Wear it, sleep on it...the shawl that may save your life

Wear it, sleep on it...the shawl that may save your life
Interclo co-founder Mateen Kirmani using the Survival Plus Clothing-aid as a mat and as a shawl.

Imagine a piece of clothing that can be used as a sleeping bag, a shawl to keep warm or a floor mat in the event of a natural disaster.

Singapore-based start-up company Interclo spent around two years developing an outfit with a variety of uses, especially for people stricken by disasters such as earthquakes and typhoons.

Co-founder Mateen Kirmani, 30, a Bahrain-born Singaporean, hopes to work with relief organisations to address the issues they face with donated clothing.

"Survivors escape with nothing but the clothes on their backs," he said. "They wait weeks for donated clothing to arrive but the clothes may not be culturally or climatically appropriate."

To better understand the needs of disaster survivors, he and Toronto-based business partner Nabeela Ahsan, 38, consulted relief workers and survivors about the outfit, which they named the Survival Plus Clothing-aid.

In January, Mr Kirmani visited Kashmir in India, where earthquake survivors tested a prototype. A detachable pocket to store food rations and water was added, as well as a see-through pocket for identity documents.

The red knee-length garment has a flannel-fleece interior and its exterior is made of a windproof, waterproof fabric. It comes with a torchlight, whistle and microchip that can track the location of its wearer. It is meant for temperatures between 0 and 20 deg C but versions for sub-zero and tropical climates are also in the works, said Mr Kirmani, a National University of Singapore business graduate.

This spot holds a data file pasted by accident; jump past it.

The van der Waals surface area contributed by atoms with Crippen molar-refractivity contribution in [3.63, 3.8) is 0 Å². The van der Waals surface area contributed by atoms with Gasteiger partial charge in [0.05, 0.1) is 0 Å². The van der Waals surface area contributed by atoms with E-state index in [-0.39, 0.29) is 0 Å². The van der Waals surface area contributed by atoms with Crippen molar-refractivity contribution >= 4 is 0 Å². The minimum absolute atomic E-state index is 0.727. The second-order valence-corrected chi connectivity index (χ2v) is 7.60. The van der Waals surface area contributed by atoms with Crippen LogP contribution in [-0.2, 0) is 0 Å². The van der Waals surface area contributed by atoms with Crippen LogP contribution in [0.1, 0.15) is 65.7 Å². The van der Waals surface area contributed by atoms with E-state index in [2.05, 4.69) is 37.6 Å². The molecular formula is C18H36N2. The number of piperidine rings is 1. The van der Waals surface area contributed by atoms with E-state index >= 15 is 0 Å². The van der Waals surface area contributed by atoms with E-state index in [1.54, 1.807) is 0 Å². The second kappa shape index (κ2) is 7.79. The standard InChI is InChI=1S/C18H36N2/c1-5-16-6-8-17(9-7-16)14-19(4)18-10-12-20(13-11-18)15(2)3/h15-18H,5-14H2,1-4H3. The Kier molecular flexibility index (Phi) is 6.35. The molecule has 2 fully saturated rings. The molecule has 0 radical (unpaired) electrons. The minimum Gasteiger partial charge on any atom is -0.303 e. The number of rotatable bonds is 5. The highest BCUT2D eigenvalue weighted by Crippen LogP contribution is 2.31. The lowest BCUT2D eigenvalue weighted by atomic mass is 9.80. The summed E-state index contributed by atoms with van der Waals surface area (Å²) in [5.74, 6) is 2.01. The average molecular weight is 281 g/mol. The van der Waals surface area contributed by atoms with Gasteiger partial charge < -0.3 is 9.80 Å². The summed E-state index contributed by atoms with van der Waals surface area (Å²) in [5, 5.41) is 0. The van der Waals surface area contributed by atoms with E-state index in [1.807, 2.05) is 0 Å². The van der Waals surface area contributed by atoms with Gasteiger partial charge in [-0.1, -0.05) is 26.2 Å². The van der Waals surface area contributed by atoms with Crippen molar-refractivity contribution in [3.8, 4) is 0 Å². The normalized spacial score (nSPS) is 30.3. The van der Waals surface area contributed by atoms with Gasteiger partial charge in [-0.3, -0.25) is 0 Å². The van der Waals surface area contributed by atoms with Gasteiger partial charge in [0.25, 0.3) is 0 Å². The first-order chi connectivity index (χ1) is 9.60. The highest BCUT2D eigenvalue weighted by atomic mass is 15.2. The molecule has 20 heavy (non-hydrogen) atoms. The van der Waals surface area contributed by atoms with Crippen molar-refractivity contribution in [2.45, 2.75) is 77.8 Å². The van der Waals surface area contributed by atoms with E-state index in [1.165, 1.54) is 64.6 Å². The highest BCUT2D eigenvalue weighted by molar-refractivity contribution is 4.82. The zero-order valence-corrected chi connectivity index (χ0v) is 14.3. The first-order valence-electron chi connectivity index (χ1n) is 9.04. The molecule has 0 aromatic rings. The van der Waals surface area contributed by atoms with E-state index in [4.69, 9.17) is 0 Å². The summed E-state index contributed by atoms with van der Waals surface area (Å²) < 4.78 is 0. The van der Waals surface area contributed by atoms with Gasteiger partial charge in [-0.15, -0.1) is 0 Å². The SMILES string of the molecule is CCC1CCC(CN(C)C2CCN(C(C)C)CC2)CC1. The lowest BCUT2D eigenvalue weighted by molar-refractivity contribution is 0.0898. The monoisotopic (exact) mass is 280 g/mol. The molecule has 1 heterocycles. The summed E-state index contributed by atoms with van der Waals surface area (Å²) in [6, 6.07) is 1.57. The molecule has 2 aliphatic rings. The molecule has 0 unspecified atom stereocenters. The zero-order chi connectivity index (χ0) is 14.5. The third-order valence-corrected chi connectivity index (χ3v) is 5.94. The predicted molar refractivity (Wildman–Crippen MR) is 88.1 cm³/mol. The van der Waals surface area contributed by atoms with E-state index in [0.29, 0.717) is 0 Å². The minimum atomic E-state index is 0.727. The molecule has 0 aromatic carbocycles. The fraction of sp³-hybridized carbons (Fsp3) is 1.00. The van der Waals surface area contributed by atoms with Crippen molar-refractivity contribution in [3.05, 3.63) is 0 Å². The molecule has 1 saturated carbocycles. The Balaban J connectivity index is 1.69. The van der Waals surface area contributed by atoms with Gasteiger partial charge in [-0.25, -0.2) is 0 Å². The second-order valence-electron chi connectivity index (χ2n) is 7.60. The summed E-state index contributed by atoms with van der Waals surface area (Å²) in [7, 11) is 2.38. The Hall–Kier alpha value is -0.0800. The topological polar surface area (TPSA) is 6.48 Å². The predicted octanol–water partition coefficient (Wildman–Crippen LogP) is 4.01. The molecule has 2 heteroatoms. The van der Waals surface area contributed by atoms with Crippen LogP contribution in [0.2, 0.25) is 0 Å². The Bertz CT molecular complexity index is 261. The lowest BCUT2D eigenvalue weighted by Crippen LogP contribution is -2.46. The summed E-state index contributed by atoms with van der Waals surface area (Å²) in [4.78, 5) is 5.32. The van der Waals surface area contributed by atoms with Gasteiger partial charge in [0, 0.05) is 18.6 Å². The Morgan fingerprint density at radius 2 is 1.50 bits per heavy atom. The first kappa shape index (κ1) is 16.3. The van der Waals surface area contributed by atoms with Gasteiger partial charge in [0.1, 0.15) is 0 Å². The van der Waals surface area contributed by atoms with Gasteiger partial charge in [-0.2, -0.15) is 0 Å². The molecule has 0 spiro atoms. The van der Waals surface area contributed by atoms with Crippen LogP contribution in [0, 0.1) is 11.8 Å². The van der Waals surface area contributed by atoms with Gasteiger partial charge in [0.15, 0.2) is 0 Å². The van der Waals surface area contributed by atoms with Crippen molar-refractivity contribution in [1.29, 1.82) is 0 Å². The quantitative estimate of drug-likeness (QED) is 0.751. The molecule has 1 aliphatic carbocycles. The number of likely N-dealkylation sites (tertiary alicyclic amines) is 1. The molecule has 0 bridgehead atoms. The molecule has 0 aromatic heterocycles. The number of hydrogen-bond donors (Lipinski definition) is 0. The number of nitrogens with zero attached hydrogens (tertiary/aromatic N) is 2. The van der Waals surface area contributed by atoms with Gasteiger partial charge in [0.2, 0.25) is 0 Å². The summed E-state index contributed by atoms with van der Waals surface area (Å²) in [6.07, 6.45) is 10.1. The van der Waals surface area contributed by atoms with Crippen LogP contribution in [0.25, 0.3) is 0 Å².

The idea came to Ms Ahsan in January 2011 as she was packing donated winter clothes for earthquake victims in tropical Haiti. "I was packaging leftover Christmas dresses, sequinned sweaters and high heels," she said.

She began researching clothing aid and, along with Mr Kirmani, registered Interclo last year. In April they received a grant of $50,000 from the Action Community for Entrepreneurship.

Mr Kirmani has pitched the product to various organisations. Though no agreements have been made yet, non-profit organisation Aidmatrix - which manages supply chains for humanitarian relief - has expressed interest.

Mr Nathaniel Forbes, a partner of Aidmatrix in Asia, said: "The reason it's a good idea is the same reason school uniforms are a good idea. In order to avoid feelings of injured pride, envy or jealousy, schools insist that students wear the same clothes. The same thinking applies for survivors."

mellinjm@sph.com.sg


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